In order to have a company that succeeds, you must find an idea that resonates, where “resonates” is defined like this: “If your idea is shown to one person, this person has a high probability of telling someone else about your idea.” The person might send an email, or mention it to friends at dinner, or post about it on Facebook, or stick it on Reddit, or something – people must like your idea enough to tell other people about it. The degree of resonance will determine your growth rate in many cases, and you want to have an idea that is compelling enough to resonate, because growth is important.
We can list thousands of ideas that resonated from the start: Google, YouTube, Facebook, Twitter, Trello… But here are two other examples:
Viagra came out in 1996. If you were around at that time, you know that EVERYONE was talking about viagra. It did not matter if you loved the idea, hated it, thought it was a moral abomination, thought it was a joke, whatever. EVERYONE was talking about Viagra. It was and is an incredibly resonant idea.
MrMoneyMustache.com is not quite at that level, but here is the guy’s idea: “It is possible, with a little forethought and planning, to retire at or around age 30, and let me show you how I did it.” This is a resonant idea. Wouldn’t it be great to retire at age 30? When people hear this idea, it is very appealing and there is some probability that they will tell their friends. And many journalists have spread the word too (another example of resonance): Forbes, NPR, the Washington Post, etc.
You want and need your idea to naturally resonate if possible. But if not, then the next best thing is…
When people see an ad for your product, they think, “I need that”
We are talking here about people in your target audience. The people who see/hear the ad need to form a connection and think to themselves about buying your thing. Two examples:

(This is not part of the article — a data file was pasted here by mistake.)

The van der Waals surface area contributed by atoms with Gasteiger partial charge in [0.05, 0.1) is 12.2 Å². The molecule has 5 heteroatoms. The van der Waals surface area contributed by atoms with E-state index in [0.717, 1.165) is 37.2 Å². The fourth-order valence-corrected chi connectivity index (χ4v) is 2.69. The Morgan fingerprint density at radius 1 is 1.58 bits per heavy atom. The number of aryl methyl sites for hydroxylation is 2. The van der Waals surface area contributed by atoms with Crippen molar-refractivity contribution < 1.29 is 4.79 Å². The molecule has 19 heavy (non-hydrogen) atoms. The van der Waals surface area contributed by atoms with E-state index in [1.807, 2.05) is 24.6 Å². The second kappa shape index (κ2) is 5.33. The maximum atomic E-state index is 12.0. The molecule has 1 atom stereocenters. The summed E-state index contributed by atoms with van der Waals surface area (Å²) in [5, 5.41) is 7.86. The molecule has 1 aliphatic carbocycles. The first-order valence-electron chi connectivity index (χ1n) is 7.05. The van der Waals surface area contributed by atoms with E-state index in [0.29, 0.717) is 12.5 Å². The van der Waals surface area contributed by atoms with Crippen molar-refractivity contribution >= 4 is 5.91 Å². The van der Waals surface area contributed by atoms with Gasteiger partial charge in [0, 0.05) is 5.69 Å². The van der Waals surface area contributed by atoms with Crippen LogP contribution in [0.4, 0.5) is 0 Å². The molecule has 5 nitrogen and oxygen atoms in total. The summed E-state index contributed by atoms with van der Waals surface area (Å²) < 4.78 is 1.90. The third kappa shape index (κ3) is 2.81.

Here’s the funny thing about Viagra – the ad does not necessarily even need to mention the problem anymore. A sultry woman can come on the screen and say with her sultry voice, “Hey Bob, would you like to get your mojo back? Viagra.” If Bob is having trouble with erections, he knows exactly what Mrs. Sultry Woman is talkin’ about, and he wants some of that. The ad is resonant.
Carbonite’s idea is “Backup your computer at your home or office into the cloud.” There was a period of time when Carbonite ran ads heavily on talk radio, and they got a lot of customers. People would hear the ads and think, “wow, if my computer crashes, or my house burns down, I will lose everything.” And they would sign up for Carbonite. It was only $5/month. The ads resonated with people when they heard the ads. You want this to happen with your idea.
The cool thing is that you can actually test for ad resonance very early in your project. Create a simple landing page, and then create some ads to see if people will click on the ads and end up on your landing page (You can create and run ads on Google, Facebook, Reddit, etc. very easily). It is said that when Cars.com got started, all they had was a landing page consisting of a form that people would fill out to order a car. There was nothing behind it: no servers, no software, no nothing. Cars.com wanted to answer a question: Can we send people to this landing page with an ad, and when they arrive will they actually order cars? Turned out they would, so THEN cars.com built the back end. It is a very cool and inexpensive approach to seeing if an idea resonates.
Another alternative: When person A sees that Person B has one, Person A thinks “I need that”
This is also called “envy”. Envy works. It is what powers brands like Ferrari and Lamborghini, and also many high fashion labels, and also many high-end restaurants. Lots of expensive things are powered by envy. Keeping up with the Jones and all that. I’ll have what he’s having. Etc. Envy is a real thing and it works, but it can be a little ephemeral sometimes.
The point is, you must find an idea that RESONATES.
Now let’s look at your Value Proposition.